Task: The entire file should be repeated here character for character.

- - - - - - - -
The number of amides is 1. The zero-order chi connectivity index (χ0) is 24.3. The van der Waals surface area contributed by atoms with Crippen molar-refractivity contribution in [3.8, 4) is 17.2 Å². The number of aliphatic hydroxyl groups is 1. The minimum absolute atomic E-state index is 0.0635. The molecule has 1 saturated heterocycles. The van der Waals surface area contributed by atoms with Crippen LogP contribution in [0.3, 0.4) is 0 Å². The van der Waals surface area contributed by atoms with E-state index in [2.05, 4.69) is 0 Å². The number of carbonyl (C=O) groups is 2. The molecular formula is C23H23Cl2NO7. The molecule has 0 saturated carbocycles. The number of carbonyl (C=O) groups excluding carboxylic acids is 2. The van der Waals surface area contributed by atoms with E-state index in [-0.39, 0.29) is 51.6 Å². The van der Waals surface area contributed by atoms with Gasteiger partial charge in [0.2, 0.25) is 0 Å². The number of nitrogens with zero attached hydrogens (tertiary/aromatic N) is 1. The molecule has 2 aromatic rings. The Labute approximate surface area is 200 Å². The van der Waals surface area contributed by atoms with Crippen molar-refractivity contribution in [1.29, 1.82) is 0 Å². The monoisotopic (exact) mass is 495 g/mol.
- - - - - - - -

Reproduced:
The number of amides is 1. The zero-order chi connectivity index (χ0) is 24.3. The van der Waals surface area contributed by atoms with Crippen molar-refractivity contribution in [3.8, 4) is 17.2 Å². The number of aliphatic hydroxyl groups is 1. The minimum absolute atomic E-state index is 0.0635. The molecule has 1 saturated heterocycles. The van der Waals surface area contributed by atoms with Crippen LogP contribution in [0.3, 0.4) is 0 Å². The van der Waals surface area contributed by atoms with E-state index in [2.05, 4.69) is 0 Å². The number of carbonyl (C=O) groups is 2. The molecular formula is C23H23Cl2NO7. The molecule has 0 saturated carbocycles. The number of carbonyl (C=O) groups excluding carboxylic acids is 2. The van der Waals surface area contributed by atoms with E-state index in [-0.39, 0.29) is 51.6 Å². The van der Waals surface area contributed by atoms with Gasteiger partial charge in [0.2, 0.25) is 0 Å². The number of nitrogens with zero attached hydrogens (tertiary/aromatic N) is 1. The molecule has 2 aromatic rings. The Labute approximate surface area is 200 Å². The van der Waals surface area contributed by atoms with Crippen molar-refractivity contribution in [1.29, 1.82) is 0 Å². The monoisotopic (exact) mass is 495 g/mol.